What is (not) gone - Jonge Harten

What is (not) gone

Rikkert Wijrdeman

Door: Nicky Palmans

A shaking body. How do I sit? How do I walk? How do I live now? Desperately holding on, reliving the memories, wanting to travel back in time, unwilling to let go. Losing someone you hold dear: Morning, Mourning.

In Morning, Mourning the process of mourning is translated into a dance, performed before us. Not on a stage, but in the café area (The Pool) of the Student Hotel. It was poetically accurate and fitting in a way: When you mourn, the feeling is always there, when you’re home alone, but also when you’re going for a drink in a café.

The pleasant background music is replaced by ominous piano tunes that grow louder and slowly morph into Spanish-sounding rhythmic music. Half the audience looks around in anticipation. They came here to see the performance, the rest came to have dinner or a drink with family or friends. The two dancers sit at a table by the window. One of them starts to shakenly move around, on the chair, the table, the floor. People start looking up from their plates, curious, or irritated.

The two dance together through the entire café. On tables, chairs, edges, ridges, bars and windowsills. He holds her and moves her around, at first she moves with him, but her movements become scarce and she can’t stand up on her own anymore. She leans on the people watching, her fingers grasping on for dear life. They come close. We all hear their heavy breathing and see their tensed muscles.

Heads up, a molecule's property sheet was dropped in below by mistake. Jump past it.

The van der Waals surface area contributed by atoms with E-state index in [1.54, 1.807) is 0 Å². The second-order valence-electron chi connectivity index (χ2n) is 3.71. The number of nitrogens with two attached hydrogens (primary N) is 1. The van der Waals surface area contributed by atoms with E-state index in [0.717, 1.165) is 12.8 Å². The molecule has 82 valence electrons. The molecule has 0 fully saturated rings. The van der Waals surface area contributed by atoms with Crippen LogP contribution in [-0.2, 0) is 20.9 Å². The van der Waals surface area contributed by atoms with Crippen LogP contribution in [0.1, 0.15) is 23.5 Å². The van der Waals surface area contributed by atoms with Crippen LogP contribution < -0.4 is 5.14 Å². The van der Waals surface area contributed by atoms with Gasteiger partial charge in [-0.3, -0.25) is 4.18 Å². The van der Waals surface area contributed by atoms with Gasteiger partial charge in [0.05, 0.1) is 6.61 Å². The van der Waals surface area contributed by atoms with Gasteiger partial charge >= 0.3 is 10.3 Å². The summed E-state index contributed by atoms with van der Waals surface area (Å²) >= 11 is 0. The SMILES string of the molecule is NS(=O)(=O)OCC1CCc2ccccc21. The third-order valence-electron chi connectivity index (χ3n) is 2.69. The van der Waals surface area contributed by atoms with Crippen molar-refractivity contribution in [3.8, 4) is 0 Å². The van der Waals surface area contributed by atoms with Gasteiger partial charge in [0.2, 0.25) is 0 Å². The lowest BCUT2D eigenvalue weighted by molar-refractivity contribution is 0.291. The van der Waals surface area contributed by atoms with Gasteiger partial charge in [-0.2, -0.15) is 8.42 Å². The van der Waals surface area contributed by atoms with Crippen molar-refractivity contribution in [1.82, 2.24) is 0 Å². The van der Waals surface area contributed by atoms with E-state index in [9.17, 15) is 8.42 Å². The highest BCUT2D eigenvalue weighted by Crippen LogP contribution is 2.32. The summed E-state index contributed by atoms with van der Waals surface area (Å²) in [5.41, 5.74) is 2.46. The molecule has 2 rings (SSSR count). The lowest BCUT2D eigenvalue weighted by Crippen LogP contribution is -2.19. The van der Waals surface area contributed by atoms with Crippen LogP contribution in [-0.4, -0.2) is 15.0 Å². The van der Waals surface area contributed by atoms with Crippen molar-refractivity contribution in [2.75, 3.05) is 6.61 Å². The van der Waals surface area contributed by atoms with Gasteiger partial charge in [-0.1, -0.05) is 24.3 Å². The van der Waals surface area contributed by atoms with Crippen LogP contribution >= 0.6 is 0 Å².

The dance is very rhythmic and perfectly fits the music. The topic is sensitive and emotional, but the performance did not feel like that. The discussion afterwards does. During the after talk, Marc Maris the director of Jonge Harten, asks if it was recognizable for anyone. For most it is. The conversation gets very emotional.

It makes me think about the performance we saw a day before called Wat (Niet) Weg Is, about how long you are allowed to miss someone or something, and that maybe the missing never goes away.

The performance Morning, Mourning was in a public space, free for anyone to walk in, sit down and enjoy. One of the dancers tells me that it’s very important for them to keep art accessible for anyone and to be able to spark interest in the people watching to go and see more. To keep art alive. Most people were pleasantly surprised by this dance performance during their dinner. It fit the situation well, recognizable but not too emotional.

It made me think about a poem by Mary Oliver:

“… To live in this world
you must be able
to do three things:
to love what is mortal;
to hold it

Against your bones knowing
your own life depends on it
and, when the time comes to let it
to let it go.”


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